Tattoos: A Discourse

It has recently come out that having a tattoo may actually act as a barrier between you and potential employment.

A large number of young people today have some form of tattoo, which begs the question: who’s hiring?

There has always been a stigma surrounding tattoos. They have often been described as ‘untidy’ or ‘unprofessional’. While that may be true for a broad majority of employers, there are some niche employment opportunities that might look past or even embrace your ink. These would include placements like creative media, game design, and obviously anything to do with tattooing as a start.

But you have to know which tattoos could be accepted and which wouldn’t.

So, for example, any facial tattoos will be a straight up no. Unfortunately we aren’t in a world where we just accept people once we get to see what they can do in their desired field. Employers will tend not to take risks. If you have a face tattoo, chances are an employer will attribute stereotypes to you, i.e. that you didn’t think about the tattoo.

There are a few policies which restrict tattoos. The Metropolitan Police ban any tattoos on the hands or face, and any that could be perceived as “discriminatory, violent or intimidating.” Some companies won’t hire people with football tattoos, as it could link with hooliganism. Sandra Beale, independent human resources consultant, said that employers have every right to choose who represents their company.

I managed to have a word with local tattoo artist Emma Burdis, who works at Hyper Ink in Newcastle, about how a tattoo might affect your job prospects.

She said;

“This is the problem I see. The generation now old enough and getting tattoos was born in an age where patience isn’t needed. Information can be obtained in seconds. Fitting in used to mean within a small physical group where following a trend and being the best at it was attained very few. Now the group is global social media where pictures are manipulated and paraded as truth.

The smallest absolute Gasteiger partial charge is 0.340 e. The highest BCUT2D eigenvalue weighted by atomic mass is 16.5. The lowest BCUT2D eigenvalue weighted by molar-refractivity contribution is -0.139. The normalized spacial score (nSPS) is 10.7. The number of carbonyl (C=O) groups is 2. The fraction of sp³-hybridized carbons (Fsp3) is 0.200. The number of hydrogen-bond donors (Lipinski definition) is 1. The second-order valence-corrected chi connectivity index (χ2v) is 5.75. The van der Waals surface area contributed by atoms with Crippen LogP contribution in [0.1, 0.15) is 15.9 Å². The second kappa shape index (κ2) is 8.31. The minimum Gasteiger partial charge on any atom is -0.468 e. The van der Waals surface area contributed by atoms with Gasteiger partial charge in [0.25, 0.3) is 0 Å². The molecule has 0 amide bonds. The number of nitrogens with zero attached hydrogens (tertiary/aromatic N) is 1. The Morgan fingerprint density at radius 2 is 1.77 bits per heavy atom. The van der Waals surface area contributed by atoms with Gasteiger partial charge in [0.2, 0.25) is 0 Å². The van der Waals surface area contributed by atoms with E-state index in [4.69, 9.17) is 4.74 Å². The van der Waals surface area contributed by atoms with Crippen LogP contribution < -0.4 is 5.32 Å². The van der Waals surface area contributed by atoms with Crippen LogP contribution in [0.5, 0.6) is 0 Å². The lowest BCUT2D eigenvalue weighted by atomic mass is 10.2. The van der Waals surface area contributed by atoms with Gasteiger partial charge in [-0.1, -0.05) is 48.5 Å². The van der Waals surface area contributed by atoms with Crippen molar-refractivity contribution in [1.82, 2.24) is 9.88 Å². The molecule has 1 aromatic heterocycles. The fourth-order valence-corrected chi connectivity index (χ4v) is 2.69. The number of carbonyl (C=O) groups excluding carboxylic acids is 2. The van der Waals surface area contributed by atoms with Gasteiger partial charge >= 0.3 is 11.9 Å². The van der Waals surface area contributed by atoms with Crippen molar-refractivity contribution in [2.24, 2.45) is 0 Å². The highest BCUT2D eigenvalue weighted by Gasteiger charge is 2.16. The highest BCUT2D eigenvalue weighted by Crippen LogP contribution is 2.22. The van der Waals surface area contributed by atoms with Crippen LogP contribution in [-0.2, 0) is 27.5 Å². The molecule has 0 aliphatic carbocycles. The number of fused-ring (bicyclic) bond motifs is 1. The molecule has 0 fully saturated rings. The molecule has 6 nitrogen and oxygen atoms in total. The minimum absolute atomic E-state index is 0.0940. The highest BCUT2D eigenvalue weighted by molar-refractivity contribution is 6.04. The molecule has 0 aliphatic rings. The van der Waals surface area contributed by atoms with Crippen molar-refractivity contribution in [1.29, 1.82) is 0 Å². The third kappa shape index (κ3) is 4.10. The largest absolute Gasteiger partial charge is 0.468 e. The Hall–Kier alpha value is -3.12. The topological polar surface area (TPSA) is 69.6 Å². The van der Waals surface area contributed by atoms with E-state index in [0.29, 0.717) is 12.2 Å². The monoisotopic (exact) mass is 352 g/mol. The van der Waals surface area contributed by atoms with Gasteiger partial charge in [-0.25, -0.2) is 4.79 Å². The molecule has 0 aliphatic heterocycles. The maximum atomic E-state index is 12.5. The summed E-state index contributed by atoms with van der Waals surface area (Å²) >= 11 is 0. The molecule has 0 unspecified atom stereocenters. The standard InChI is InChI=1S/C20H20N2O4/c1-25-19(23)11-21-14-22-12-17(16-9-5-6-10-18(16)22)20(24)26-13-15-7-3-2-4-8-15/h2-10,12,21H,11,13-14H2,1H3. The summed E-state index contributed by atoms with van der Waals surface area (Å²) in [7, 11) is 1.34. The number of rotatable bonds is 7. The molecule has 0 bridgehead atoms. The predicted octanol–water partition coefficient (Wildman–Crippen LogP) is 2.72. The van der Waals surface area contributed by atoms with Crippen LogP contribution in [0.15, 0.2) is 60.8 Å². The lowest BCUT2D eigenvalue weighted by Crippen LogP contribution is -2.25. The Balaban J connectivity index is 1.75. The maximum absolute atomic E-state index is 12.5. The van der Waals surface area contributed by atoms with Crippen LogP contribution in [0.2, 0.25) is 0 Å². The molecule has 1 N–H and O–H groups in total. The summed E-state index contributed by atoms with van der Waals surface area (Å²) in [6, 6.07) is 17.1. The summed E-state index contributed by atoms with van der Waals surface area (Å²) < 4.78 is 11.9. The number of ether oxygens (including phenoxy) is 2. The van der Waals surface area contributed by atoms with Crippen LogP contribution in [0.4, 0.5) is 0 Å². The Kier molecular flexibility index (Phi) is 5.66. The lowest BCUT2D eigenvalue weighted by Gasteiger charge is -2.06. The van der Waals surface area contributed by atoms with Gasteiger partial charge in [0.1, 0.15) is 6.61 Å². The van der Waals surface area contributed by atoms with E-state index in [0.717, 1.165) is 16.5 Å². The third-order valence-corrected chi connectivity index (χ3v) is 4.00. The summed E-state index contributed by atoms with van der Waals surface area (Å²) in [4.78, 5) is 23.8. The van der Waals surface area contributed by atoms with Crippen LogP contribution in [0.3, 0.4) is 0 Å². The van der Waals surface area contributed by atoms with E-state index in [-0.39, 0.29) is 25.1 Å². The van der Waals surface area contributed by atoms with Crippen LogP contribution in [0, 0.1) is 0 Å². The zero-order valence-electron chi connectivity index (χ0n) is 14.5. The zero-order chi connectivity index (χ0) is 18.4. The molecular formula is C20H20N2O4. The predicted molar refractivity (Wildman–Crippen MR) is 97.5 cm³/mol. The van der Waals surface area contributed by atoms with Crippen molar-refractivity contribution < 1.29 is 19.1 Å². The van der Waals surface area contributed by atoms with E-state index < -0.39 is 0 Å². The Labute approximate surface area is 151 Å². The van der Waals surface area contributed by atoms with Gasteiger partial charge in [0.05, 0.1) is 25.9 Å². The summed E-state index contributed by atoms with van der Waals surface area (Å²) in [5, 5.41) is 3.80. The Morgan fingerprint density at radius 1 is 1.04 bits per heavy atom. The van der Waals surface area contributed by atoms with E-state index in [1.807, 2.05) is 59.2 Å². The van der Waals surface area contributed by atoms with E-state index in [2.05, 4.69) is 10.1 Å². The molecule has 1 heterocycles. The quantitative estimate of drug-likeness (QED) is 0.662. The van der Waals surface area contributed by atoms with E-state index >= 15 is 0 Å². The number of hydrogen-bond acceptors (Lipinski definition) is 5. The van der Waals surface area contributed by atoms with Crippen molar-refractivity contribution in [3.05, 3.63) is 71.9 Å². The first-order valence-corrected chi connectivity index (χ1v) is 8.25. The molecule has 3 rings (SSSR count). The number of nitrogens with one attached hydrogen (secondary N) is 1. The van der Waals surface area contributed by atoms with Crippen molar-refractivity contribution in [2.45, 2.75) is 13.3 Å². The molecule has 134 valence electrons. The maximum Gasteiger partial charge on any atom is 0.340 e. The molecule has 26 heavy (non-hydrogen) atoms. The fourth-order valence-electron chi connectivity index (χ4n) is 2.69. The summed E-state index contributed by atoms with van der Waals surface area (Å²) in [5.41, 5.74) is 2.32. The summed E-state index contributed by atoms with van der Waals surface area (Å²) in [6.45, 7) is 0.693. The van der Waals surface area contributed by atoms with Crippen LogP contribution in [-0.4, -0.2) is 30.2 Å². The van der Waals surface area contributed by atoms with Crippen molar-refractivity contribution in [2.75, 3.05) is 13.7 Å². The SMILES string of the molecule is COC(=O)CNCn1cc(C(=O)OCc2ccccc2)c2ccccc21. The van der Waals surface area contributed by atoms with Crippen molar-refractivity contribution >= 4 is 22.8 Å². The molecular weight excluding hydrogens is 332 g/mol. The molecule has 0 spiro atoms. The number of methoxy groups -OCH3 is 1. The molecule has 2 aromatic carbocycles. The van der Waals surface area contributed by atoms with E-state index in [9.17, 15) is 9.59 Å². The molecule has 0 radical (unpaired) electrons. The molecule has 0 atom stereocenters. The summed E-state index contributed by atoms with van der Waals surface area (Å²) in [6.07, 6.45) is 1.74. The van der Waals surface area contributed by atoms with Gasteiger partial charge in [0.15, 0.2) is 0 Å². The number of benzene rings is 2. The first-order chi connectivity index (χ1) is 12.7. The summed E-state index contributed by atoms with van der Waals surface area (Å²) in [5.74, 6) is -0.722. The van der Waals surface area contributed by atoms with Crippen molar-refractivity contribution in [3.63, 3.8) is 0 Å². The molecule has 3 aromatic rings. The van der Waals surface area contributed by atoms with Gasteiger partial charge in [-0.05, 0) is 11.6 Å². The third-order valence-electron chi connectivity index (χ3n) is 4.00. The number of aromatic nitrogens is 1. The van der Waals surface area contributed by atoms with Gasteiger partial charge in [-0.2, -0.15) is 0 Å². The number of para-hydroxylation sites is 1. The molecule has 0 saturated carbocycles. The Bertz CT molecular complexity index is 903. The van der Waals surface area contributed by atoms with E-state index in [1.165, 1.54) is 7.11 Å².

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*Images given by Emma Burdis*

“There are finger tattoos, tiny birds all in visible places, that over time will eventually blur and heal badly but because its on Instagram now it doesn’t matter. I see people get tattoos for the selfie in hope of the most likes and they come back in months wanting it covered or lasered off. It’s changed tattooing.

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“As an artist it’s very upsetting seeing a single-lined infinity symbol get more attention than a piece drawn from scratch by a true artist and tattooed to perfection. It’s not a trend but people see it that way now.”

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This has quite a bit of truth to it. The number of people getting tattoos has increased tenfold due to role models like David Beckham, Cheryl Cole, and a number of others getting tattoos, meaning that young adults think it’s cool to get them.

Small tattoos will be easier to hide, and employers may be more forgiving if you have something simple like a rose or a butterfly.

Tattoos are a conundrum in the world of work. Maybe one day we’ll see past face value and judge people on their manner and etiquette. Not whether they have a small bird on their wrist, or the bat symbol on their arm. It’s also a shame for those tattoo artists who put pride and effort into their works, who are then labelled as just as bad, because they’re the ones who drew the tattoo. Which is a load of bull.

But then, there are… well… these.